Quanto le devo?” I asked, as usual. What do you think was his reply?

“Come here for a kiss!” he said, scooting around the counter and giving me a kiss for each cheek. So you can see how this can inspire me to write a good book….

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First Spritz Is Free is nearly finished and will be available soon! Keep watching this space for your copy! In the mean time, here is the website:  First Spritz Is Free

I mentioned “things new and old.” Watch this space for a forthcoming post about the new thing I explored today! It involved that storied adventurer, Casanova.

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Gondola Stuff: Salt ‘n Pepper

 

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As part of the continuing series of gondola stuff I own, here’s one of my most interesting pieces–a salt and pepper shaker shaped like a traditional gondola with a felze. The felze comes apart into two pieces–the two shakers–that sit atop the gondola.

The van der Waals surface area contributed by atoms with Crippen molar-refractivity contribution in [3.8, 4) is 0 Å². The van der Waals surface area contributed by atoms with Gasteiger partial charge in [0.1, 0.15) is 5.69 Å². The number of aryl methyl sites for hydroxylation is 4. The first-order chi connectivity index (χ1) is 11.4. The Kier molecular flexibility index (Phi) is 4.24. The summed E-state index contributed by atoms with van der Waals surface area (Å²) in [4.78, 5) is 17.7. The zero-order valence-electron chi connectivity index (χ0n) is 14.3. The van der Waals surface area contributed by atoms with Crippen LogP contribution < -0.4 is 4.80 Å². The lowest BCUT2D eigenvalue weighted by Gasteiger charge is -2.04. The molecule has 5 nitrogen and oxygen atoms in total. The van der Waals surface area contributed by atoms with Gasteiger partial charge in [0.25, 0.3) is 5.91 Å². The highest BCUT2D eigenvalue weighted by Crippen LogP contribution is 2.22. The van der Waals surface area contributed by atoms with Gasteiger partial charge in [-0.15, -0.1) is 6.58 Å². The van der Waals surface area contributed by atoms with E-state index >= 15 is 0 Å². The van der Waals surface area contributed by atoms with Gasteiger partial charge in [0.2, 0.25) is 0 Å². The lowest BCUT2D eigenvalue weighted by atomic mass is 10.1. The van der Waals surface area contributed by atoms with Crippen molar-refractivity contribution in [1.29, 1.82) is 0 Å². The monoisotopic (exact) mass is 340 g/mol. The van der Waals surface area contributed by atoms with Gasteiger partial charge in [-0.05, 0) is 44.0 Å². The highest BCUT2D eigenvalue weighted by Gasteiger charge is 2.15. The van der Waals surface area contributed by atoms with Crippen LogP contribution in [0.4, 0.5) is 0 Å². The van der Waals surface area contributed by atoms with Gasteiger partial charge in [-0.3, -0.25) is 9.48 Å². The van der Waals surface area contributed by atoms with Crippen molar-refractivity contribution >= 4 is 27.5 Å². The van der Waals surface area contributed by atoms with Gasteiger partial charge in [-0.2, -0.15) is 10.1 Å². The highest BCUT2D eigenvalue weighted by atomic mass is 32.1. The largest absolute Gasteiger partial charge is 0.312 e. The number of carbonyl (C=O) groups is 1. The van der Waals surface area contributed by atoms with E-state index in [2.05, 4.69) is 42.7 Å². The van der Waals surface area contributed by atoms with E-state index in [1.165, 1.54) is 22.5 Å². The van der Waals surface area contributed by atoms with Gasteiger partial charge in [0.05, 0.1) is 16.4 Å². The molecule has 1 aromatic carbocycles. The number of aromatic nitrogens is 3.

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And here’s a detail that makes it especially interesting: the stamp on the bottom tells us that it was made in Occupied Japan during WWII. The sticker indicates that it was sold at the Japanese Tea Garden in Golden Gate Park in San Francisco.

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I live in the Bay Area and have been to the tea garden a number of times. But I actually bought this gondola in Bisbee, Arizona, in an antiques shop. So it is very well travelled!